I dragged my ass out of bed this morning at 5am with the alarm clock, interrupting a bizarre dream where I was killing terrorists and drowning babies in some strange video game. There’s truly nothing more boring that listening to someone describe their dreams – its like watching an orangutan play with a Rubik’s cube. Overly complicated resulting in a pattern only the monkey can understand. I suppose the same could be said for how I approach swimming, a complex set of movements that in the right body results in a Michael Phelps, and in mine, results in the death throes of an epileptic manatee.
Nevertheless, I agreed to meet with Brian for his 6am (MMMDOSTFTEBRIN) Monday Morning Middle Distance Ocean Swim That Feels Too Early But Really Is Not. He’s wrong. It’s really early. At least with the speed circuit if I set the alarm for 5am I can get some time for the coffee poop out of the way before the 6:30am start. With a 6am start there’s a slight feeling of having a jumper in the door as I pull on the wetsuit. Let me tell you, I eat so much asparagus right now that there’s just no way I’m letting anything go in the wetsuit. Turns out that of the 5 people who RSVPd with Brian, it was just him and me Monday morning before dawn. For that reason I was glad I showed up. I guess like Sunday’s ride, I still would have done the ride even if no one showed. But one person makes it feel like it could grow if you just add water and consistency. Brian’s trying to get a coaching business off the ground, and organizing his own group sessions like this will yield different results based on everyone’s schedule. As we walked down to the lifeguard tower and sighted the jetty to jetty distance I have to admit that once I am suited up and ready to go the cobwebs start to clear and the focus settles in for what I’m about to do.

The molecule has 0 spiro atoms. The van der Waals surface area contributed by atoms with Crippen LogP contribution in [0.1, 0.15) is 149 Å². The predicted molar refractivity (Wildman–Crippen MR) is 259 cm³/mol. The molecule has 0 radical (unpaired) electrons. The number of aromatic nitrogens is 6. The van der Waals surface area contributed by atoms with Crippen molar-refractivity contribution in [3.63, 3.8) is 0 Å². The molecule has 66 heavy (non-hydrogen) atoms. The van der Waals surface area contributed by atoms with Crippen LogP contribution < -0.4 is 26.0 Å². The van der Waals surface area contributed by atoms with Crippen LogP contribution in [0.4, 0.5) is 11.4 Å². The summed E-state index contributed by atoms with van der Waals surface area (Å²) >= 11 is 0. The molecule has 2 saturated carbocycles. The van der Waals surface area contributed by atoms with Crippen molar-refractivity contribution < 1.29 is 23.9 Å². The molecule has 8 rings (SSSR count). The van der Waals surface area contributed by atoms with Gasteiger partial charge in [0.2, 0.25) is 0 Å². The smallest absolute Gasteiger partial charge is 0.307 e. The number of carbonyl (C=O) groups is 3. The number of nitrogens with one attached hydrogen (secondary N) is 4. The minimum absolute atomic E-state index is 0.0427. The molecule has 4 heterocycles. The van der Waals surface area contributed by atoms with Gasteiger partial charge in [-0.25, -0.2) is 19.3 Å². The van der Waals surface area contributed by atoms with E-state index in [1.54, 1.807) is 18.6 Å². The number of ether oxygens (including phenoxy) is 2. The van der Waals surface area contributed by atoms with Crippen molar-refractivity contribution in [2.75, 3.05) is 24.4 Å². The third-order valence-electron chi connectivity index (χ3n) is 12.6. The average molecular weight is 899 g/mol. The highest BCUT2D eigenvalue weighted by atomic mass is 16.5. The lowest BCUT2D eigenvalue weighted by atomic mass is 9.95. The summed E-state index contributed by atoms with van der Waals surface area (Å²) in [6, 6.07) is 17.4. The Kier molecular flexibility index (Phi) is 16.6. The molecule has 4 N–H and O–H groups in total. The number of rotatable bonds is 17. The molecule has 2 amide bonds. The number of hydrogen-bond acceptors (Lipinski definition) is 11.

The space in between the bed and the beach, or the alarm going off and the beep of the interval watch is perhaps the longest distance I have to cover these days because it’s a mental distance and not a measurable physical one. By the second lap I was feeling great about being in the ocean again, with warm water and a solid pace I clocked in about a mile swim. Having forgotten the watch in the car, I think it took just over an hour. That’s walking 1/2 mile from the end point to the start, entry, swim, exit, walk 1/2 mile back to the start, do it over again. Next time I’ll wear the watch.